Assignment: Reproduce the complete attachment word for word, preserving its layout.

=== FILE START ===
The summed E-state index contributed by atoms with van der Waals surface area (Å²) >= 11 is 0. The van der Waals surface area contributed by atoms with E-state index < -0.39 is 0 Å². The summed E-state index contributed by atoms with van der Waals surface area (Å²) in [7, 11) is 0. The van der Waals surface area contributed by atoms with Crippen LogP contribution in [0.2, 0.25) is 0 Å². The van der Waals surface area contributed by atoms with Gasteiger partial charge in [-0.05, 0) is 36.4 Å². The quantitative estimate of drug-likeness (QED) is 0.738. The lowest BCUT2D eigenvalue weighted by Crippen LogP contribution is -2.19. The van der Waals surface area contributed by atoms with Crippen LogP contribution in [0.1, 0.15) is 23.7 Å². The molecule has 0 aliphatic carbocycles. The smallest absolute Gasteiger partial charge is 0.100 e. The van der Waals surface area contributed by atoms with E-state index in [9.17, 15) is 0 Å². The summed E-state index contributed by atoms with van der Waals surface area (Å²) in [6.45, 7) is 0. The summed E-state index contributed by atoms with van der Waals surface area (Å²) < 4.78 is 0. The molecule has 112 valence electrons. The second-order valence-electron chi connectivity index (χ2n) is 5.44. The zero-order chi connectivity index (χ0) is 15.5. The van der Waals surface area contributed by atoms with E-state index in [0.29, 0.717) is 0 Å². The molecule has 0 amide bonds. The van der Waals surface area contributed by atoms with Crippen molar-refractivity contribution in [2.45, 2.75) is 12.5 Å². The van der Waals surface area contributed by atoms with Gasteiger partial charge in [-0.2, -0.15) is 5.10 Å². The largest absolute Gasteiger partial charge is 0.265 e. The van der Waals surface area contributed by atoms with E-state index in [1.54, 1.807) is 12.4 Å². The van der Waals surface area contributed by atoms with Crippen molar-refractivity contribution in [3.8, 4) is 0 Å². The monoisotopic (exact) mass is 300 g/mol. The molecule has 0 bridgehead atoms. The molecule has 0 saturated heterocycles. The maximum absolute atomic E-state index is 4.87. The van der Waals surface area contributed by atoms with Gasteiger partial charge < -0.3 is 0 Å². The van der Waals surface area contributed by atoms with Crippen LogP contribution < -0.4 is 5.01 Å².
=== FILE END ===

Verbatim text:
The summed E-state index contributed by atoms with van der Waals surface area (Å²) >= 11 is 0. The van der Waals surface area contributed by atoms with E-state index < -0.39 is 0 Å². The summed E-state index contributed by atoms with van der Waals surface area (Å²) in [7, 11) is 0. The van der Waals surface area contributed by atoms with Crippen LogP contribution in [0.2, 0.25) is 0 Å². The van der Waals surface area contributed by atoms with Gasteiger partial charge in [-0.05, 0) is 36.4 Å². The quantitative estimate of drug-likeness (QED) is 0.738. The lowest BCUT2D eigenvalue weighted by Crippen LogP contribution is -2.19. The van der Waals surface area contributed by atoms with Crippen LogP contribution in [0.1, 0.15) is 23.7 Å². The molecule has 0 aliphatic carbocycles. The smallest absolute Gasteiger partial charge is 0.100 e. The van der Waals surface area contributed by atoms with E-state index in [9.17, 15) is 0 Å². The summed E-state index contributed by atoms with van der Waals surface area (Å²) in [6.45, 7) is 0. The summed E-state index contributed by atoms with van der Waals surface area (Å²) < 4.78 is 0. The molecule has 112 valence electrons. The second-order valence-electron chi connectivity index (χ2n) is 5.44. The zero-order chi connectivity index (χ0) is 15.5. The van der Waals surface area contributed by atoms with E-state index in [0.29, 0.717) is 0 Å². The molecule has 0 amide bonds. The van der Waals surface area contributed by atoms with Crippen molar-refractivity contribution in [2.45, 2.75) is 12.5 Å². The van der Waals surface area contributed by atoms with Gasteiger partial charge in [-0.2, -0.15) is 5.10 Å². The largest absolute Gasteiger partial charge is 0.265 e. The van der Waals surface area contributed by atoms with E-state index in [1.54, 1.807) is 12.4 Å². The van der Waals surface area contributed by atoms with Crippen molar-refractivity contribution in [3.8, 4) is 0 Å². The monoisotopic (exact) mass is 300 g/mol. The molecule has 0 bridgehead atoms. The molecule has 0 saturated heterocycles. The maximum absolute atomic E-state index is 4.87. The van der Waals surface area contributed by atoms with Gasteiger partial charge < -0.3 is 0 Å². The van der Waals surface area contributed by atoms with Crippen LogP contribution < -0.4 is 5.01 Å².